A novel cardiovascular magnetic resonance risk score for predicting mortality following surgical aortic valve replacement

Vassilios Vassiliou, Menelaos Pavlou, Tamir Malley, Brian P. Halliday, Vasiliki Tsampasian, Claire E. Raphael, Gary Tse, Miguel Silva Vieira, Dominique Auger, Russell J. Everett, Calvin W. L. Chin, Francisco Alpendurada, John R. Pepper, Dudley J. Pennell, David Newby, Andrew Jabbour, Marc R. Dweck, Sanjay K. Prasad

Research output: Contribution to journalArticlepeer-review

Abstract

The increasing prevalence of patients with aortic stenosis worldwide highlights a clinical need for improved and accurate prediction of clinical outcomes following surgery. We investigated patient demographic and cardiovascular magnetic resonance (CMR) characteristics to formulate a dedicated risk score estimating long-term survival following surgery. We recruited consecutive patients undergoing CMR with gadolinium administration prior to surgical aortic valve replacement from 2003 to 2016 in two UK centres. The outcome was overall mortality. A total of 250 patients were included (68 ± 12 years, male 185 (60%), with pre-operative mean aortic valve area 0.93 ± 0.32cm2, LVEF 62 ± 17%) and followed for 6.0 ± 3.3 years. Sixty-one deaths occurred, with 10-year mortality of 23.6%. Multivariable analysis showed that increasing age (HR 1.04, P = 0.005), use of antiplatelet therapy (HR 0.54, P = 0.027), presence of infarction or midwall late gadolinium enhancement (HR 1.52 and HR 2.14 respectively, combined P = 0.12), higher indexed left ventricular stroke volume (HR 0.98, P = 0.043) and higher left atrial ejection fraction (HR 0.98, P = 0.083) associated with mortality and developed a risk score with good discrimination. This is the first dedicated risk prediction score for patients with aortic stenosis undergoing surgical aortic valve replacement providing an individualised estimate for overall mortality. This model can help clinicians individualising medical and surgical care.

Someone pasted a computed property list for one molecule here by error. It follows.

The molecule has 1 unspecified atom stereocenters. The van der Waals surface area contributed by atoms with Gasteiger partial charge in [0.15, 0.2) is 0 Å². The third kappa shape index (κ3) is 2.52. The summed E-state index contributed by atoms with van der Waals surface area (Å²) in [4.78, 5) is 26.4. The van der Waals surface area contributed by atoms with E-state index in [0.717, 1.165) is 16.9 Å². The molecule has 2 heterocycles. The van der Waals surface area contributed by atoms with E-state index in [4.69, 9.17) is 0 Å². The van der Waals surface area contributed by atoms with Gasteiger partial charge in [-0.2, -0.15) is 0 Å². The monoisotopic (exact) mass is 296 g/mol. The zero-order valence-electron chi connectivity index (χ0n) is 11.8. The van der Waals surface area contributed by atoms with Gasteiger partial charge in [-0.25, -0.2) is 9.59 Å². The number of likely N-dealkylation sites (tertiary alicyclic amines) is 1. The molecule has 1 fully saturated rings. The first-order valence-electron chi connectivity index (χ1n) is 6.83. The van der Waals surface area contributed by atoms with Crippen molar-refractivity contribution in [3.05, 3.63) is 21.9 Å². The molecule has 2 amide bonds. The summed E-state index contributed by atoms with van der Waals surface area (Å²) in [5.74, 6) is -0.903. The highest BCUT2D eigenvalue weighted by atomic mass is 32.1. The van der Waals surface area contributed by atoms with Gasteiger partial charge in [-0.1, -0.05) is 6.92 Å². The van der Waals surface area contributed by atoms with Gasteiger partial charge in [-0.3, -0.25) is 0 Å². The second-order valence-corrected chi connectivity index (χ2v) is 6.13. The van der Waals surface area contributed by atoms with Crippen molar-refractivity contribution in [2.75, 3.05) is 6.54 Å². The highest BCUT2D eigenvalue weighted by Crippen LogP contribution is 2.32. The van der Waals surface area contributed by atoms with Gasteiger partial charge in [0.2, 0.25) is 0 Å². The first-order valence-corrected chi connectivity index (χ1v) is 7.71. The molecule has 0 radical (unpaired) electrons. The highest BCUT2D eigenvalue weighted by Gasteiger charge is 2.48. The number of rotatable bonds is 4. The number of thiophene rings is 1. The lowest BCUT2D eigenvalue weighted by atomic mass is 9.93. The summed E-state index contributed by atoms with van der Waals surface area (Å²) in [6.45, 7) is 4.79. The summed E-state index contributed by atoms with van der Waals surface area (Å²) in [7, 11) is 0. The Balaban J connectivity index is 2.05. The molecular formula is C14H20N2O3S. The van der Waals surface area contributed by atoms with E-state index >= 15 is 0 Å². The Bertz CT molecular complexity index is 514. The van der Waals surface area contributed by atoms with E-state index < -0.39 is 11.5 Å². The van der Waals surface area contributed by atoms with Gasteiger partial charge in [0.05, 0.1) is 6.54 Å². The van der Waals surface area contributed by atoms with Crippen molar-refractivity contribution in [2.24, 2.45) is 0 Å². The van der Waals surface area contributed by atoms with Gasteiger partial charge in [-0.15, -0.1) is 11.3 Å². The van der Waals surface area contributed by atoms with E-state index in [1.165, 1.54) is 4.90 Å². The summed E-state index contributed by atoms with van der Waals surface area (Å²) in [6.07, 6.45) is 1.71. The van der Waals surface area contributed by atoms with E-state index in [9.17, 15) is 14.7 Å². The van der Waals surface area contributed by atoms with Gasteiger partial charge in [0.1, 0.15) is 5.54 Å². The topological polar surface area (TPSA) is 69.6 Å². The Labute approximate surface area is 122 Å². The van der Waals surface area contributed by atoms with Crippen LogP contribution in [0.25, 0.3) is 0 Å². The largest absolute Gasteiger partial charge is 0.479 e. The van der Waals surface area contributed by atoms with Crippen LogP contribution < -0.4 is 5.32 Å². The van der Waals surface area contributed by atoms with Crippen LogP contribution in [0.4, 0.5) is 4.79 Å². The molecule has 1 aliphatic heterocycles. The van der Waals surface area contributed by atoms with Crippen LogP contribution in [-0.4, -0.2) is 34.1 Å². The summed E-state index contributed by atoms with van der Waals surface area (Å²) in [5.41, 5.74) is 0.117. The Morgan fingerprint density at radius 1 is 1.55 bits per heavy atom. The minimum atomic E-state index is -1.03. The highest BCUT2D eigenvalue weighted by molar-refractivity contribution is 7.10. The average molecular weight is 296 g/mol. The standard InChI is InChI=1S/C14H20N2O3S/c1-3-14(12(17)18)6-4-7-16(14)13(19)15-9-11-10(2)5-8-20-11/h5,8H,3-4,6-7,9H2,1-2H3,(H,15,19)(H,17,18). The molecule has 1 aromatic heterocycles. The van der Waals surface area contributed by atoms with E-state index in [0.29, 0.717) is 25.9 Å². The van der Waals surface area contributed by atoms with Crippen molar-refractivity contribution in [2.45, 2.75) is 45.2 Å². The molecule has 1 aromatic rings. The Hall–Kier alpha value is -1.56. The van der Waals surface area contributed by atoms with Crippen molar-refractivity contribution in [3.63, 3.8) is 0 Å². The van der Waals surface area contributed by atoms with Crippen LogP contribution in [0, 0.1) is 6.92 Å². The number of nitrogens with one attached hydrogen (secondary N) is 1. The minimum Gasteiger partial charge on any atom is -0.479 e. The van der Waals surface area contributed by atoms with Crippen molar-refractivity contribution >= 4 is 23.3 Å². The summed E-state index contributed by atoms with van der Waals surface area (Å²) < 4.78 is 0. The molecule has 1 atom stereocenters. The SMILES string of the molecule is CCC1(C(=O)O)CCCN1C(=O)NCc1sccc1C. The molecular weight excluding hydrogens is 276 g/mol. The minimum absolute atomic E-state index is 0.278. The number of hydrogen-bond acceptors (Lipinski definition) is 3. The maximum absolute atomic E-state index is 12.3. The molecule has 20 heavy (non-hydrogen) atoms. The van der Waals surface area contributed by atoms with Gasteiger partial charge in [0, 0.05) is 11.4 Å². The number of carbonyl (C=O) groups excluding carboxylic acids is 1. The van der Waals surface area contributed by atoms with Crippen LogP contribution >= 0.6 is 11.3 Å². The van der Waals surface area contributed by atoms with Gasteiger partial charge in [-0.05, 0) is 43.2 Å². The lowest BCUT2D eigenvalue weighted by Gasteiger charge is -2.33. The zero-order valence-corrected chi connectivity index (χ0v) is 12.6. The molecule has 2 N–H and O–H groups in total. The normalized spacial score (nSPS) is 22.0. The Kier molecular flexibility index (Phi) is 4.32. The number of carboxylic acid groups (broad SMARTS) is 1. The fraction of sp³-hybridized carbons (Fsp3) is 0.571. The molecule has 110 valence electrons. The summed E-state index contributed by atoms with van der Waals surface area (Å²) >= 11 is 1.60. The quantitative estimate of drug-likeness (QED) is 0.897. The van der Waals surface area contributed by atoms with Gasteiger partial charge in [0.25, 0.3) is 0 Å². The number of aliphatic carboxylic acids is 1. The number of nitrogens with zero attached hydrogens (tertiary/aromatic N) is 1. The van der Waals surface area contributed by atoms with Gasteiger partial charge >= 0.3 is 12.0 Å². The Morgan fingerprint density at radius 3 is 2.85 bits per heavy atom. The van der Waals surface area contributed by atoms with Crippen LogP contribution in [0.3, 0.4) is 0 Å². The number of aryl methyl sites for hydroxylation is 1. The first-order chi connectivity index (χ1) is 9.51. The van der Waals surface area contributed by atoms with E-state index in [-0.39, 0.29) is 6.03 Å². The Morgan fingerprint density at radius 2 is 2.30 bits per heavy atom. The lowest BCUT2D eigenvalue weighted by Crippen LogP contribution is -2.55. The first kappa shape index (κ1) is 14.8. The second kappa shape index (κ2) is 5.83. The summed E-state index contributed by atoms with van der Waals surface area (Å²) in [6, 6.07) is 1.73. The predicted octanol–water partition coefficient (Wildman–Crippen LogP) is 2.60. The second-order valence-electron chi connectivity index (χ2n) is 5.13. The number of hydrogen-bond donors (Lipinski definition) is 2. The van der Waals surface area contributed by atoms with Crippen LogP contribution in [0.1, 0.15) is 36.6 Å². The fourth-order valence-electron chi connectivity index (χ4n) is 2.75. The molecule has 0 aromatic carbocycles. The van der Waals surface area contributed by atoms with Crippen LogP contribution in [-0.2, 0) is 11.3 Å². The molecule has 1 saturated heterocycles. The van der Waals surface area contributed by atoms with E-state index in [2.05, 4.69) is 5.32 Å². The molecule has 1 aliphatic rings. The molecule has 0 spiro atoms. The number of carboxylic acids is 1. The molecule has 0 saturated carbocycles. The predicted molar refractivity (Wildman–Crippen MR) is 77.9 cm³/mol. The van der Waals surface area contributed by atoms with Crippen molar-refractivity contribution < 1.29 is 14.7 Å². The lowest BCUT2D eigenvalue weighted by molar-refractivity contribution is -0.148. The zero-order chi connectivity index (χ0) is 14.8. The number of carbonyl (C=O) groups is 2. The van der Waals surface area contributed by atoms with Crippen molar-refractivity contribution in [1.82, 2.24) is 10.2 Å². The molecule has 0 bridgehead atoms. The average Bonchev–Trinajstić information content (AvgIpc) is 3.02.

Trial Registration ClinicalTrials.gov Identifier: NCT00930735 and ClinicalTrials.gov Identifier: NCT01755936.
Original languageEnglish
Article number20183
JournalScientific Reports
Volume11
DOIs
Publication statusPublished - 12 Oct 2021

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